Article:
During this process, I had printed out scenes or chapters to take to writing groups or for my writing partner to read, but I did most of my editing on my laptop. I waited until my novel was pretty much finished to print it all out— and it was worth the wait.
When the man from Office Depot handed over the thick booklet, I was tingly as I reached out for it. The whole moment was surreal. Here was all the work that has been a secret, stuck inside my head and private, printed out in a neat, thick stack.
There is just something about seeing it all together that is incredible. I wrote a whole book—and all 300 pages of it flows and makes sense! haha.
As I’ve started editing and polishing the hard copy, here is what I’ve noticed. I’ve already done a few rounds of editing on my computer but editing the physical copy goes so much slower— which is a really good thing. Seeing my work on a crisp white page makes me slow down and read more carefully.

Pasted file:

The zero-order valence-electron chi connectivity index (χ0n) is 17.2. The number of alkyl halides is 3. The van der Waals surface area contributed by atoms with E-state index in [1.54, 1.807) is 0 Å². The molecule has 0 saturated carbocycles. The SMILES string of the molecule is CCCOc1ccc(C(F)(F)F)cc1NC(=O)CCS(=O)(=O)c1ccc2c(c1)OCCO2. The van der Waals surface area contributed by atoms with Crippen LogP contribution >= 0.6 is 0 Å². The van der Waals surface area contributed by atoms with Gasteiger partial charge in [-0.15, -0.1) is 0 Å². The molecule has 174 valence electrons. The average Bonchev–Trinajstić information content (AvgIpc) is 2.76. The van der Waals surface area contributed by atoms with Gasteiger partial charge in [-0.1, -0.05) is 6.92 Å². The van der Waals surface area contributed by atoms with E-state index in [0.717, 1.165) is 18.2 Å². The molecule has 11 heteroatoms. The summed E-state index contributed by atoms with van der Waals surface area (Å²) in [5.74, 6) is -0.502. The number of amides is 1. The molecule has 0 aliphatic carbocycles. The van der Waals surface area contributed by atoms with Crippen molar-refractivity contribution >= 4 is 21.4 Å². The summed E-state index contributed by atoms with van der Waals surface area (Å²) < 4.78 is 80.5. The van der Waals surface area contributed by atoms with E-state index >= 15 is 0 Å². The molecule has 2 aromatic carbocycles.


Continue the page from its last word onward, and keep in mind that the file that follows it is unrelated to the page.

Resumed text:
I see the sentences in a new way and I read it differently. I think it gives me the much-needed distance as an author and I found that I view it more like a real book. I’m much more objective.
As I finish this last step, I realize that it’s just the beginning of the next steps: researching agents, writing my query letter and synopsis, and then sending it out over and over. And I still need to settle on a name. Whew.
I don’t think many people realize just how much work goes into a single novel. This picture sums it up perfectly.